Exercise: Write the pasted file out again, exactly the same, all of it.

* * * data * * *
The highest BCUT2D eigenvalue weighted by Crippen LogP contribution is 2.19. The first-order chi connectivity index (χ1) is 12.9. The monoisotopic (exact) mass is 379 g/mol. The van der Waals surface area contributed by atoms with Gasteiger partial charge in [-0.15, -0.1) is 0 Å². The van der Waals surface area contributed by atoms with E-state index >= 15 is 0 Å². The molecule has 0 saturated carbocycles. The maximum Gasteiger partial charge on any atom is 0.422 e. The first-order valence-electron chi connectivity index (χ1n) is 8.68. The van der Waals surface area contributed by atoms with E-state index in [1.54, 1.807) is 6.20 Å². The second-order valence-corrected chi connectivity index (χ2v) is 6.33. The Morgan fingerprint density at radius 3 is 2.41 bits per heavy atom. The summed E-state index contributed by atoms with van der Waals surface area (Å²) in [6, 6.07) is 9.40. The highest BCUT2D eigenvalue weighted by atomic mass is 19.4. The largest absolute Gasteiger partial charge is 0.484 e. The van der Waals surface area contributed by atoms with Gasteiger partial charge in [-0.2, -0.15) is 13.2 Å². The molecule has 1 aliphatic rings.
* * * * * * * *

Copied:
The highest BCUT2D eigenvalue weighted by Crippen LogP contribution is 2.19. The first-order chi connectivity index (χ1) is 12.9. The monoisotopic (exact) mass is 379 g/mol. The van der Waals surface area contributed by atoms with Gasteiger partial charge in [-0.15, -0.1) is 0 Å². The van der Waals surface area contributed by atoms with E-state index >= 15 is 0 Å². The molecule has 0 saturated carbocycles. The maximum Gasteiger partial charge on any atom is 0.422 e. The first-order valence-electron chi connectivity index (χ1n) is 8.68. The van der Waals surface area contributed by atoms with E-state index in [1.54, 1.807) is 6.20 Å². The second-order valence-corrected chi connectivity index (χ2v) is 6.33. The Morgan fingerprint density at radius 3 is 2.41 bits per heavy atom. The summed E-state index contributed by atoms with van der Waals surface area (Å²) in [6, 6.07) is 9.40. The highest BCUT2D eigenvalue weighted by atomic mass is 19.4. The largest absolute Gasteiger partial charge is 0.484 e. The van der Waals surface area contributed by atoms with Gasteiger partial charge in [-0.2, -0.15) is 13.2 Å². The molecule has 1 aliphatic rings.